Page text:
I have all my food supplies ready to cook a Thanksgiving feast: the vegan stuffed turkey-ish roast with gravy, pumpkin pie ingredients, corn, green beans and canned cranberry sauce. For the first time after years of cooking at home, I have a bag of potatoes I will mash myself. I don’t know how I became an adult without ever mashing potatoes, but here we are.

This year, I am hosting a Thanksgiving feast just for myself. Or, as I like to say, a party of three: me, myself and I. It makes it sound less lonely, and I’m not stopping my corny jokes cold turkey in this pandemic.

I usually do Thanksgiving with members of my adopted family here in Pittsburgh: my best friend, Connie, her siblings and nephews, their spouses and their kids. We live in the same metropolitan area, and three of us, including both me and Connie, live alone.

Well, technically, I live with my cats and fish, but Anthony S. Fauci lives in my head (I know I’m not the only one), and if he’s not seeing his three adult daughters for Thanksgiving, I surely can stay home and Zoom like Fauci as the coronavirus case count explodes. In Pennsylvania, new case counts are near 7,000 some days, more than triple what they were in the spring.

So, while we’re on the subject of Fauci and there’s no one here to judge me, I have a big mask collection — lots of designs — and I color-coordinate my daily mask to my outfit. I have several with autumn and Thanksgiving designs. I might wear one on Thanksgiving just because it’s a cute accessory.

Do I feel sad this year? I do. But it’s not just about Thanksgiving. I will most certainly spend Christmas, New Year’s Eve and my January birthday by myself. That’s not going to stop me from celebrating. I will cook, and I’m setting up a fall table with leaf and gourd decorations and a sweet pecan pie candle. I will watch my all-time favorite Thanksgiving movies from childhood, including “A Charlie Brown Thanksgiving” and “Garfield’s Thanksgiving.” I’ll also watch the pared-down pandemic version of the Macy’s Thanksgiving Day Parade.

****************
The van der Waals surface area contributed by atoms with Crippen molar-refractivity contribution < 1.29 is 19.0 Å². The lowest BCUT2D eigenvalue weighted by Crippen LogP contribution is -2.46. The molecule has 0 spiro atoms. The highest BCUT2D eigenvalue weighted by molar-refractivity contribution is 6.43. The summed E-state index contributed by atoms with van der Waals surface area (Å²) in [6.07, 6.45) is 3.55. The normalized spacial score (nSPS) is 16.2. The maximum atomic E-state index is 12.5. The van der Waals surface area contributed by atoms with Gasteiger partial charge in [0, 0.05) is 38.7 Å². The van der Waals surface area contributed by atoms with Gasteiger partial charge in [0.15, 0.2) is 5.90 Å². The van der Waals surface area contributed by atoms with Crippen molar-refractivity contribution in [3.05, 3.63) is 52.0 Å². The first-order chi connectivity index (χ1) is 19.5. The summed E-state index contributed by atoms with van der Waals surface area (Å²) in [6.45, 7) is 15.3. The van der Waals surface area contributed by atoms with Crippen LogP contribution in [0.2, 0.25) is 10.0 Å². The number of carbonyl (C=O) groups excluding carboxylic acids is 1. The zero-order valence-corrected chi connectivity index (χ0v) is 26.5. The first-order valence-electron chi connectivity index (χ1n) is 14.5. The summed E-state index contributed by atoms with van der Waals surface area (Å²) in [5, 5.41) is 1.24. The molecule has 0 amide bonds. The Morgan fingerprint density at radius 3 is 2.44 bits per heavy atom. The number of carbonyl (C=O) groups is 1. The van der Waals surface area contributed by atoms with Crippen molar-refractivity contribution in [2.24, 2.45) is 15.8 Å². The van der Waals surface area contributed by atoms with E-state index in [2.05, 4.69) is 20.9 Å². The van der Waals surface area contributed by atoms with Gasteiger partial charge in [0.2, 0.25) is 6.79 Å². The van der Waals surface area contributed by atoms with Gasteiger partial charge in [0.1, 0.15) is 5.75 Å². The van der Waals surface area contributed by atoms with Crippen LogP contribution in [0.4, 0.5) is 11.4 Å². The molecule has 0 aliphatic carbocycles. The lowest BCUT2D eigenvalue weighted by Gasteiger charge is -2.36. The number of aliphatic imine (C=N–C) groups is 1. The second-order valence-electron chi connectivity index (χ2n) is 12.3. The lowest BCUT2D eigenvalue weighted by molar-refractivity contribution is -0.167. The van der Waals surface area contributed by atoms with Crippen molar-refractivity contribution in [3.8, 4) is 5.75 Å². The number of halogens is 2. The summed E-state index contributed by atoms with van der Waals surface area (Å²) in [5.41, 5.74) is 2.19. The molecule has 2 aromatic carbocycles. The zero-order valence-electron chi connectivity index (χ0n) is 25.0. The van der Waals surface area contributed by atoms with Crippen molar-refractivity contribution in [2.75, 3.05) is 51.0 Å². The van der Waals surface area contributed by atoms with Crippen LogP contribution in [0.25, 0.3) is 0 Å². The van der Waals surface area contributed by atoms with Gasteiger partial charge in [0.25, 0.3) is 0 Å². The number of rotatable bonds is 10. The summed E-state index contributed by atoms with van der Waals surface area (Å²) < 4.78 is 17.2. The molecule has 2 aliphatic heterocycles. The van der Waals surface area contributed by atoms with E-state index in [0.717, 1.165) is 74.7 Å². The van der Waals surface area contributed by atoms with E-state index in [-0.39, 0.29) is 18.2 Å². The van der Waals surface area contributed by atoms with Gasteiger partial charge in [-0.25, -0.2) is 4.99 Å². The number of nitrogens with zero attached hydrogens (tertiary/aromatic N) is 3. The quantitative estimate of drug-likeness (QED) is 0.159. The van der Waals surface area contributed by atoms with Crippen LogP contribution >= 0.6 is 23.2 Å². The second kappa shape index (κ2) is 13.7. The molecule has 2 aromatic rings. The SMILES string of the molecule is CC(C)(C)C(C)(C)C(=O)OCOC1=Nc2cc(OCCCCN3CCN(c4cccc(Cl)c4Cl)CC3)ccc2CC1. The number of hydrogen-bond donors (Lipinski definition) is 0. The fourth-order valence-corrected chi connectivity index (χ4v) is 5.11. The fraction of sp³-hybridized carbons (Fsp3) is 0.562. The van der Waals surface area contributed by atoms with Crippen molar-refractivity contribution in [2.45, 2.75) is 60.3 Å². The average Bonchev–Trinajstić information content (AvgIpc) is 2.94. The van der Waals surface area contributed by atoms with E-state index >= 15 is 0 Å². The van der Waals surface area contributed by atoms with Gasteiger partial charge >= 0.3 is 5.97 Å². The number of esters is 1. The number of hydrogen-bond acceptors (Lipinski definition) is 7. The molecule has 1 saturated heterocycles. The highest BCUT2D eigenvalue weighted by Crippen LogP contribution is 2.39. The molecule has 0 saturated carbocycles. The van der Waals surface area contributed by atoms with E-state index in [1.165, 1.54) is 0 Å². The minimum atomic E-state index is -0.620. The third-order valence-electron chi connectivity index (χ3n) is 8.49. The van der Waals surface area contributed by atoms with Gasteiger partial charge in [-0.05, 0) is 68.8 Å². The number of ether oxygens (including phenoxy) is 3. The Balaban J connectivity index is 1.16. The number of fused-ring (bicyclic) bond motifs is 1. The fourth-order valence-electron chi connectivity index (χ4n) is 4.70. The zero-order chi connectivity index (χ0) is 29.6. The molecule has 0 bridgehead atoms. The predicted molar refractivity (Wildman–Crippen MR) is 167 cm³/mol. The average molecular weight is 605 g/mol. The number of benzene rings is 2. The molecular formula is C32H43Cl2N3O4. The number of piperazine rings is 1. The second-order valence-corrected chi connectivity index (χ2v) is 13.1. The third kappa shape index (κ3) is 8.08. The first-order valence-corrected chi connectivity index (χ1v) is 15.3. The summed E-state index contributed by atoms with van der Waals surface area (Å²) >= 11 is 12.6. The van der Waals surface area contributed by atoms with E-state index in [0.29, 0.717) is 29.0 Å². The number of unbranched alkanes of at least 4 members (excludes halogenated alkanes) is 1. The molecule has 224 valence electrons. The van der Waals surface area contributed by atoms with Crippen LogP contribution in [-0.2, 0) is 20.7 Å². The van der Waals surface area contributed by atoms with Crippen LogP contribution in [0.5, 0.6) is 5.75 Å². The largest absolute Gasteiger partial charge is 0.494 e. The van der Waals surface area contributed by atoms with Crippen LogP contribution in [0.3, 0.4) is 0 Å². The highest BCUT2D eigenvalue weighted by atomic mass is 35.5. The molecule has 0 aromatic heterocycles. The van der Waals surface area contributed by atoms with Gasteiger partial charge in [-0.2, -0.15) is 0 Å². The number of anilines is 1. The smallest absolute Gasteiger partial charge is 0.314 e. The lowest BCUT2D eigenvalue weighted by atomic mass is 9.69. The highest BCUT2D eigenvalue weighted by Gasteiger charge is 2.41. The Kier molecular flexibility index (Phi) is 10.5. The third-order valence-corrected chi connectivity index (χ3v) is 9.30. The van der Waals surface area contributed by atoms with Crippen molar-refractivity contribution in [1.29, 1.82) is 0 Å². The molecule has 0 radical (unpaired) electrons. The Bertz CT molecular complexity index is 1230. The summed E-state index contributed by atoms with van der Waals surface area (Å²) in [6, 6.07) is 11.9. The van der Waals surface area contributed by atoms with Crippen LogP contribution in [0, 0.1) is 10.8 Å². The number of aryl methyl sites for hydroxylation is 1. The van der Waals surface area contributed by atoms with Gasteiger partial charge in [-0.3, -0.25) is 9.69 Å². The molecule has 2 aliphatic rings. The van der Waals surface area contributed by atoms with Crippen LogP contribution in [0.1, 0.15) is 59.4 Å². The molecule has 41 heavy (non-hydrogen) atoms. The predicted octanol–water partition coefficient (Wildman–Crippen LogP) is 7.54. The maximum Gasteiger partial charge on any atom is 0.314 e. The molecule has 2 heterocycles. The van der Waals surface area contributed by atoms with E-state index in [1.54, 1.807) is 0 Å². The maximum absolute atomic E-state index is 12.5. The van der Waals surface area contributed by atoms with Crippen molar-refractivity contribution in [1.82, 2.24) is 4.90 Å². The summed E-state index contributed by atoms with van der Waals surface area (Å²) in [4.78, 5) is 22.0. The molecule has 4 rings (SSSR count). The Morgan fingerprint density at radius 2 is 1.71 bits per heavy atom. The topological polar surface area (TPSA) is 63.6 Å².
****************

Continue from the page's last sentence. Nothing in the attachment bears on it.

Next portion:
Connie and I will text throughout the day and send each other photos of our food as it comes out of the oven. I’m definitely sending her a picture of my mashed potatoes. Her family and I will Zoom either before or after dinner. Then, Connie and I will have our own video chat where we’ll say “1 … 2 … 3 … go!” and we’ll eat pumpkin pie for dessert, virtually together. It’s not the same, but we’ll take it.

I also plan to call several other friends and family members in far-flung places, say “happy Thanksgiving” and tell them why I am thankful for them. I will spend a lot of time in quiet prayer and reflection, thanking God for the gift of life and the many good things in it, despite these awful, lonely circumstances.

Who knows, maybe there is something to this stripped-down approach to a gratitude-based holiday. We won’t be preoccupied with cooking or getting ready for guests. I think at the dinner table, people are more focused on the company than on the spirit. That won’t be a problem for me this year. It’s an all-spirit year.

Also on the bright side: Wow, do we have something to look forward to next year! I learned this concept three Christmases ago, when my mother died shortly before the holiday, and we forgot all about our usual fun Christmas rituals to deal with grief and plan a funeral. Missing my favorite things made them even sweeter and more special the following year.

I’m trying to look at this with a glass half-full of gravy. But as you can probably tell, it’s painful to be alone when you’re an extrovert. I’m thankful that I love a cozy evening at home on the couch this time of year, wearing fuzzy pajamas, watching TV and cuddling with my kitties. That really is a good thing, because I have lots of those evenings.

I love people and being around people, and for that very reason, I’m staying away from everyone this year.

I hope you’re doing the same. Happy Thanksgiving, everyone. I wish you the best, and see you next year. I’ll bring the mashed potatoes.

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